Ray Dalio, the billionaire founder of the world's biggest hedge fund, told CNBC on Tuesday that the current economic cycle is in the seventh inning, predicting it has about two years left to run.
To help keep the economy and stocks moving forward, the Federal Reserve should not increase interest rates faster than the market expects, said Dalio, co-chairman and co-chief investment officer of Bridgewater Associates.
For now, Dalio warns that investors should be "more defensive" in the stock market and "as time progresses" he sees the risks increasing.
The "upside looks limited" because a lot of cash on the sidelines has been put to work and the benefits of the corporate tax cuts are "behind us," he added.
On Monday, Dalio put out a new book, "A Template for Understanding Big Debt Crises," as a free PDF or for purchase as an e-book and printed edition. He hopes that examining what caused the 2008 crisis will help prevent futures ones.
The biggest takeaway from the 2008 downturn, according to Dalio, is that central banks need to pay closer attention to bubbles that often precede crises. Current debt levels in relation to income are not troubling, he added.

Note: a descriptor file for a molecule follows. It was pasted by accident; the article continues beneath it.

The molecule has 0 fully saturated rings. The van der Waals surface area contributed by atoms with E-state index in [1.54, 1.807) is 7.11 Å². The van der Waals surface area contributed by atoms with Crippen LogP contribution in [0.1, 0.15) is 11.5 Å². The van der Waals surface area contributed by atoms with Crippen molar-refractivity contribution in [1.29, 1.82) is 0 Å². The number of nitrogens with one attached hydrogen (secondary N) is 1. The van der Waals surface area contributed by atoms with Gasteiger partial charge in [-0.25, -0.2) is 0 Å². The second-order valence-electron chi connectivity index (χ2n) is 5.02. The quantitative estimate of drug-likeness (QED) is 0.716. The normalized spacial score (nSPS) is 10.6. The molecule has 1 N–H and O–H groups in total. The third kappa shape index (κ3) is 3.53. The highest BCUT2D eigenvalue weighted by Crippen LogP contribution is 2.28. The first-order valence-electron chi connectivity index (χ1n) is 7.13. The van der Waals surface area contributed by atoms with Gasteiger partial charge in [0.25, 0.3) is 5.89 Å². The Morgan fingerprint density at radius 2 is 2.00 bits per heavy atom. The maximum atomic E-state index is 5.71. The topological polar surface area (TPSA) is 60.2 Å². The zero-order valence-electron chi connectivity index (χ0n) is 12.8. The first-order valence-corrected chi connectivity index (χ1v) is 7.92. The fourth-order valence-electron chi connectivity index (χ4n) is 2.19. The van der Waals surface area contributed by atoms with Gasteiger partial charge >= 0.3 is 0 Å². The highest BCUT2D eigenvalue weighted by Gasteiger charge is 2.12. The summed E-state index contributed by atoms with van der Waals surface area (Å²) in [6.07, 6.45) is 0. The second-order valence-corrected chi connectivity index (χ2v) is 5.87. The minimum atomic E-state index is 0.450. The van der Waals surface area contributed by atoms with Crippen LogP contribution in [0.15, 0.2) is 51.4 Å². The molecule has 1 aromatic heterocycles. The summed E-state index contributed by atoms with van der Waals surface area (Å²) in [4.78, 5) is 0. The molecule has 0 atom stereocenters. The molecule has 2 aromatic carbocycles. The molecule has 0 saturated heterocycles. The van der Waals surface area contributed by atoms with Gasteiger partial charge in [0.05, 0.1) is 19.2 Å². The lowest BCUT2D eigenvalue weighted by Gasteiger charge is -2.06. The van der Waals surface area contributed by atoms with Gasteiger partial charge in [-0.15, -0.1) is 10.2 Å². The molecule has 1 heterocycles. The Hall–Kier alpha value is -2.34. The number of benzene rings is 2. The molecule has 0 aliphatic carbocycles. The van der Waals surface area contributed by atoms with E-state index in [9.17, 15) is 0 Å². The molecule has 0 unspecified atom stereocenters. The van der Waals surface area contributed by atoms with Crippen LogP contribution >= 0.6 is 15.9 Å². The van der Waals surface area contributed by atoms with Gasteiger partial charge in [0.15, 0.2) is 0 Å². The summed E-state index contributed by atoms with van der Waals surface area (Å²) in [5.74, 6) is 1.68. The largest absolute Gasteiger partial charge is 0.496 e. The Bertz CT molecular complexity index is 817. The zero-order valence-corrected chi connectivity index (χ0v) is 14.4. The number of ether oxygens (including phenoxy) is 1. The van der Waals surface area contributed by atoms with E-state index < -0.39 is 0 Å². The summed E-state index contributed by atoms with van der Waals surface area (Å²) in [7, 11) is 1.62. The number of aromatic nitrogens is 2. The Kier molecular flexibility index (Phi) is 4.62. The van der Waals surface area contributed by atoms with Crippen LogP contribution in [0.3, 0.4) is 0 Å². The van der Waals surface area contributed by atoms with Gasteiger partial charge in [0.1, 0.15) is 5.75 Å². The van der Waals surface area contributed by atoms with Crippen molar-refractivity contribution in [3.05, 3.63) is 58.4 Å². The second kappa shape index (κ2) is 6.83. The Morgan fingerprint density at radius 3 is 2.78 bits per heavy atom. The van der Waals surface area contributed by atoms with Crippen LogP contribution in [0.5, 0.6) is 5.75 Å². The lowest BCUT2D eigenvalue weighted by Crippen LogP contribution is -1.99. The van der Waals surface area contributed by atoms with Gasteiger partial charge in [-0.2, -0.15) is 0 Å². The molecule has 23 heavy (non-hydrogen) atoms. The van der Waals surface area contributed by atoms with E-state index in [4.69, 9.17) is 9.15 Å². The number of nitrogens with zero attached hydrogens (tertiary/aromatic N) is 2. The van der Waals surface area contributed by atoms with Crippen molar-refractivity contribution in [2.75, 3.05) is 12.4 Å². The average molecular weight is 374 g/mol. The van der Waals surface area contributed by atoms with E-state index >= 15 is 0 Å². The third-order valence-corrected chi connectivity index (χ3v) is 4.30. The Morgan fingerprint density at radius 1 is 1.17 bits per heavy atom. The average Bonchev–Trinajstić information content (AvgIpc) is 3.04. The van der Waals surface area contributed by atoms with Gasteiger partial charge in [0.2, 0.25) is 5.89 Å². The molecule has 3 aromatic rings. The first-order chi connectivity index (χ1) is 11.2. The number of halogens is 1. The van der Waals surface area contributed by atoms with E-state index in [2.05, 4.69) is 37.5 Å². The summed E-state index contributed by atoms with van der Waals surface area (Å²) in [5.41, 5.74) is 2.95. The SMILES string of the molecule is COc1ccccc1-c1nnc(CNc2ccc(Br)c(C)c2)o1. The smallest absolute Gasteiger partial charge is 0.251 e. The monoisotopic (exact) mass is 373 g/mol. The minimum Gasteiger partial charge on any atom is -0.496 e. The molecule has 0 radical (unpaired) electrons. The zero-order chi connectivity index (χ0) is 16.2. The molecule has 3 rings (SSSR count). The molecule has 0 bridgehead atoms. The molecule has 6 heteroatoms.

Appearing on "Squawk Box" during the 10th anniversary week of the crisis, Dalio said the next crisis won't be a big bang-type affair but one that leads to more severe social and political problems.
Ten years ago this week, Lehman Brothers collapsed touching off a crisis that sunk the economy and the stock market, and led to government bailouts of financial firms and automakers and an extraordinarily easy Fed monetary regime.
On CNBC Tuesday, Dalio also talked about President Donald Trump's tariffs on China, saying they're not "that big of a deal." China is likely more concerned about its relationship with the United States, he added.
Bridgewater Associates, with $150 billion in assets under management, was started by Dalio in his two-bedroom apartment in New York City in 1975. Along the way to becoming a titan of finance and philanthropy, Dalio almost went bust in the early 1980s. He has said that near failure was a wake-up call, which highlighted the need to surround himself with independent thinkers to stress test his theories.
Dailo, according to Forbes, has an estimated net worth of $18.1 billion.